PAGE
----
Observations of a novice dressmaker

I am working my way through the first project in a “teach yourself dressmaking” book (Love at First Stitch available from Tilly and the Buttons) and thought I’d share what I’ve learned so far!

In no particular order..

  • Take your time when tracing/transferring the pattern and cutting the fabric. It’s really easy to miss little marks which you will need about fifty steps down the line. I thought I had transferred everything but still found instances where I only had notches on one piece which were meant to be on two pieces in order to confirm they’re properly aligned. It kind of reminded me of those little boxes on IKEA manuals with the pointy “take note” fingers:
  • I always find that when you miss, or misinterpret, the point of those boxes ( or shrug your shoulders and think, I’m sure it’ll make sense later), that’s when you end up having to go back at some point and undo fifty thousand screws to redo whatever that box was telling you to do. Definitely one to avoid in dressmaking.
  • Make sure you’ve folded your fabric the right way and laid out the pattern as instructed in relation to the grain of the fabric, before cutting. I initially had my fabric folded right side out which is incorrect. Luckily I realised it before cutting. 
  • Choose fabric you love, then wash and press it before use. Loving the fabric will probably help motivate you to keep going even if, like me, you’re struggling to find the time..
  • If you don’t like having to use too many pins during the sewing/construction phases, you can hand stitch temporary/basting stitches instead – I’m totally sold on doing this for a few reasons: less risk of me leaving pins on the floor by accident (I’m paranoid with Toddler Boy and Baby Boy around); it means I can freely turn the sewn parts right sides out and try them on before the proper machine stitching is done (without pricking myself on pins); and I understand from the blogs that this gives greater control and makes a more accurate stitch more likely. Using a stitch in contrasting colour makes it easier to see where your seam allowance should be when sewing, too.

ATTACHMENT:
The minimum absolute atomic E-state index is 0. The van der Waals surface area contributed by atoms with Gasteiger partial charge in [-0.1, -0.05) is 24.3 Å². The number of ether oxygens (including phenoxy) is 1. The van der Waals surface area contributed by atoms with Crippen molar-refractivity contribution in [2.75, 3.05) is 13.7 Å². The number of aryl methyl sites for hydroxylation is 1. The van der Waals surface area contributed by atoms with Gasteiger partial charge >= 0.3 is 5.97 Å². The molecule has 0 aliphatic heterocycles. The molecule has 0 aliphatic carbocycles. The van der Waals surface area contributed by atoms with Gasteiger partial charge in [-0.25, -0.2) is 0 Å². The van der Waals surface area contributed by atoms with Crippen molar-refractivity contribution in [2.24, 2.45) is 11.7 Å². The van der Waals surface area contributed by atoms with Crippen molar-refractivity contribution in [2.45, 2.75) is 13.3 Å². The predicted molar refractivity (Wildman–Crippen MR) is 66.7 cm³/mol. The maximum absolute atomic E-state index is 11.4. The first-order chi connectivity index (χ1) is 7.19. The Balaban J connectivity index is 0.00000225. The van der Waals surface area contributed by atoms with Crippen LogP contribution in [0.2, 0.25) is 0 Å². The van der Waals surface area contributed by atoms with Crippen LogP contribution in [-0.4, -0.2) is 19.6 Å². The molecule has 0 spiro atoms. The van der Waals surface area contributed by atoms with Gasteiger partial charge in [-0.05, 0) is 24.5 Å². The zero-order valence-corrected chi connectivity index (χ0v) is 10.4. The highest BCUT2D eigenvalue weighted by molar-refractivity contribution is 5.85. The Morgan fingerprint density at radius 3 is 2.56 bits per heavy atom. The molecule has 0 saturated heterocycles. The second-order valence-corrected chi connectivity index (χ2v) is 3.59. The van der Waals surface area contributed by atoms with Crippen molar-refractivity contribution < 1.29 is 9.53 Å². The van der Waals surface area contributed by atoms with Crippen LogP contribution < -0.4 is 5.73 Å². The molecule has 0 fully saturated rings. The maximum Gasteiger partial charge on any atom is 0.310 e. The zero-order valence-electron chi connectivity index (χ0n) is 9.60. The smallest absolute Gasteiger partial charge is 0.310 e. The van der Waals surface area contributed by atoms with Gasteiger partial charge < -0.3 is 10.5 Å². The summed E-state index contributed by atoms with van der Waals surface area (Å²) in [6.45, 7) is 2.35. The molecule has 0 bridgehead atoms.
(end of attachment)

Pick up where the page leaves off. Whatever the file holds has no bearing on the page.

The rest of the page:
• Press, press, press! Your iron will make all the difference.
  • There’s a wealth of information available online, from articles to tutorials to full courses. So if you get struck at any point, Google is your friend and the sewing community online will undoubtedly have the answer.
  • With clear patterns/instructions, it’s not as bad/difficult/scary as you thought! I’m really enjoying Love at First Stitch and see now why so many sewing blogs referred to it.
  • If you have a slightly obsessive personality like me you’re likely to spend waaaaaay too much time on Pinterest looking at patterns/designs etc of things you convince yourself you’re going to make at some point now that you’ve decided to learn to sew. Go crazy!! Create as many seeing boards as you like!…
  • … But you don’t need to spend a ton of money to get started! Yes, there’s the investment in a sewing machine, but don’t (like me) buy loads of different patterns of styles you like and every single tool or gadget going. I have way too much fabric and way too many gizmos for someone who has never before made a complete garment 🙈. Just get enough to get going and add to it as you go along.

So far it’s been great fun making progress on my pyjama project. It turns out sewing  is somewhat addictive!

x Michelle

Penny for your thoughts?: Any tips for those just starting out on their sewing journey? Have you always wanted to learn but never found the time? Get stuck in, go for it!

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